Reply
      2. Knitting Cat Lady

        When I was in 7th grade various of my class mates married various of the Backstreet Boys. That was in 1995.

        Wouldn’t be surprised if this has been going on for much longer than that!

        Reply
        1. Nekussa

          Not so much married, but definitely me and my school girl friends would “divide up” our favorite band members and TV show casts so that everyone had “their” favorite. Let’s just say this was an era when Duran Duran would have been one of the bands being distributed in this manner. ;) But we were kids, not working adults, and we knew it wasn’t any kind of real relationship.

          Reply
          1. Mrs Sulu aka Mrs George Harrison

            It’s fun to know this behavior continues! On the other hand, looking back it seems sad that we little girls could only imagine ourselves being part of those universes by getting attached to a man there. (I shouldn’t say “only” since we played other games of imagination there.) as an adult, I still love my Georges but I don’t fantasize they love me back.

            Reply
          2. Kathleen_A

            Listen, way back in the Jurassic, groups of teenage and pre-teen girls would gather in groups of four all over the U.S., the U.K., and elsewhere to listen to their little hordes of Beatle records and swoon over their favorite Beatle. The unspoken rule was that each girl in the quartet had to swoon over a different Beatle, so you couldn’t have two Paulites in the same group. Which was fine with 9-year-old me because I am and have always been a Georgian, so I didn’t mind if the Daniels girls called dibs on Paul and John, but I’m not sure that my younger sister really wanted to be a Ringoite. But that’s how it worked out.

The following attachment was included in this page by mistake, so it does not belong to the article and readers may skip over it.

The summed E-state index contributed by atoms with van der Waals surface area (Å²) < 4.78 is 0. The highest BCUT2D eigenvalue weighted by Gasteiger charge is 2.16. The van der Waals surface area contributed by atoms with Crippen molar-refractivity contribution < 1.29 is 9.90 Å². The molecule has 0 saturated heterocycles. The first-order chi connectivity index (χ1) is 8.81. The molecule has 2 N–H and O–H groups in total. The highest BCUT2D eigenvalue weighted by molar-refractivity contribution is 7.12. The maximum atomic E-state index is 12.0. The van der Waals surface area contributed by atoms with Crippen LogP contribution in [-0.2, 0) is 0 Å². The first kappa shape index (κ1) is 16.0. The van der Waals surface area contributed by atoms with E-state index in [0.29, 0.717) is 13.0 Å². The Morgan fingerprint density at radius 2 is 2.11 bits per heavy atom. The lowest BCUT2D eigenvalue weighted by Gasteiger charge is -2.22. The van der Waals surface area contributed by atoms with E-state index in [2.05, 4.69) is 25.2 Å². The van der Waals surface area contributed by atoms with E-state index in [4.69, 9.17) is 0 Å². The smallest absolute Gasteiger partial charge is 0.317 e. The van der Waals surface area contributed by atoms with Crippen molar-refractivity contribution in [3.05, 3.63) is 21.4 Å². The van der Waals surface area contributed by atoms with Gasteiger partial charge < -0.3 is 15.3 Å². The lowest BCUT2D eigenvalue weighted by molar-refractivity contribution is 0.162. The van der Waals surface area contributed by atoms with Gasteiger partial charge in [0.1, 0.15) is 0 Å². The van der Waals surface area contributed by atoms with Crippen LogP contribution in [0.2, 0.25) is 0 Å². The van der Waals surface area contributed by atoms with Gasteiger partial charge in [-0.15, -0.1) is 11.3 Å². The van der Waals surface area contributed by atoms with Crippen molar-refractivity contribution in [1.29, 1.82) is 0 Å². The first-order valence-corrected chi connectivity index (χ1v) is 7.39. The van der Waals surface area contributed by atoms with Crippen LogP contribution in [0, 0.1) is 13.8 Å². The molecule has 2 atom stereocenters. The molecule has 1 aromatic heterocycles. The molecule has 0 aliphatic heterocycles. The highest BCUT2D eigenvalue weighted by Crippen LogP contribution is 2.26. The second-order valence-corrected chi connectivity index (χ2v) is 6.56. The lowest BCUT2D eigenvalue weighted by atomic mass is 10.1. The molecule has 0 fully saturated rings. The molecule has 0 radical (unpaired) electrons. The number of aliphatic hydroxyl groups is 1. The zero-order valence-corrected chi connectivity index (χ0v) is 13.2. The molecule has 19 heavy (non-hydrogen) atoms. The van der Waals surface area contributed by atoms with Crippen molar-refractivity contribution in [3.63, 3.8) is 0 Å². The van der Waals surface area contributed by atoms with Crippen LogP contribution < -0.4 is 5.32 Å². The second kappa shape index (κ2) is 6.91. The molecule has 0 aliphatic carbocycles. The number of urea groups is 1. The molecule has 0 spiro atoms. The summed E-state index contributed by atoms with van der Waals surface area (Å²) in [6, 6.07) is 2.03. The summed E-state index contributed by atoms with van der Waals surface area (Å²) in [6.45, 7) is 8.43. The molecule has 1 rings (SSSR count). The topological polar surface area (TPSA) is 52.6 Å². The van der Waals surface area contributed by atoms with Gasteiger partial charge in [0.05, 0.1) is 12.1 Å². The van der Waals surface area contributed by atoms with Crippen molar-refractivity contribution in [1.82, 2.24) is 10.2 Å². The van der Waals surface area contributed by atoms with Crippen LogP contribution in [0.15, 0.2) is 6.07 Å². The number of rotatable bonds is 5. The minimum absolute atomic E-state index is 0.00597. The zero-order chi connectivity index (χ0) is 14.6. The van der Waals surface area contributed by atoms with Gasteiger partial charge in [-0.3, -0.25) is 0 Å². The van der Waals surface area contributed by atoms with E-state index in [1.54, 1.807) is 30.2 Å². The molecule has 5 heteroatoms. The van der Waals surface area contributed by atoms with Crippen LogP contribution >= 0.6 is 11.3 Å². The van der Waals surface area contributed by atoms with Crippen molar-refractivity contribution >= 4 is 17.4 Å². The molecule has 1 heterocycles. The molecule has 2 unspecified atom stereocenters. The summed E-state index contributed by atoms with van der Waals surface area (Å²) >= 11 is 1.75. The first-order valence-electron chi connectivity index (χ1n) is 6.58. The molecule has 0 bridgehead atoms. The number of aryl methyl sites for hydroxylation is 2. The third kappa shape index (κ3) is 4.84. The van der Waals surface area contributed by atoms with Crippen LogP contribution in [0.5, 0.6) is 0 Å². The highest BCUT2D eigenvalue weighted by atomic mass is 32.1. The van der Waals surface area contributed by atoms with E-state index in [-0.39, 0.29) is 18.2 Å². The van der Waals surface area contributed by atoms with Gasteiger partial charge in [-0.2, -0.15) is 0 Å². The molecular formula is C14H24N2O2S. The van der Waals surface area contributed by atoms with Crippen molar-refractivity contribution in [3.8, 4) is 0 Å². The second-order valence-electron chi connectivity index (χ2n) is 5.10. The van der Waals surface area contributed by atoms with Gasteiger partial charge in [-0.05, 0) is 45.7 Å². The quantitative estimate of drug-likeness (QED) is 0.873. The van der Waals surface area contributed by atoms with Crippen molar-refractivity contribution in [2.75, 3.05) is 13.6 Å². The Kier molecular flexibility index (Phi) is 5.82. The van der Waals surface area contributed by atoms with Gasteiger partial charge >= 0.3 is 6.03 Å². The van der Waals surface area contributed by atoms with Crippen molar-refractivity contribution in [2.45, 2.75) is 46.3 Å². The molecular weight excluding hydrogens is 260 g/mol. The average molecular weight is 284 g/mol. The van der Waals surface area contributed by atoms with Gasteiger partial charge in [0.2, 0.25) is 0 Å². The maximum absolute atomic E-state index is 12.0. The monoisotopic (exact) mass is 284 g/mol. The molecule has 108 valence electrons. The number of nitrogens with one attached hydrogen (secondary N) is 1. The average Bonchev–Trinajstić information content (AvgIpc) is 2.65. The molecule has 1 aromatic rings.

So it’s been going on a very long time.

            The thing that’s so hilarious – and interesting – to me is that these little quartets of girls were all following the same “rules,” and since this was pre-internet/Snapchat/chatroom/etc., we were all completely unaware that this was a Done Thing until many years later when we read about it or talked about it with other former Beatle swooners. It seems to be something that’s sort of built in to the relationship between little girls and non-threatening pop culture figures. :-)

            Reply
            1. Penny Lane

              Fandom is one thing. None of those little girls swooning over cute Paulie or quiet George or intellectual John or puppy-eyed Ringo actually *believed* they were married to them. They KNEW that these were a bunch of adorable Liverpudlian singers that they WANTED to marry, but they weren’t delusional that they were actually MARRIED to them.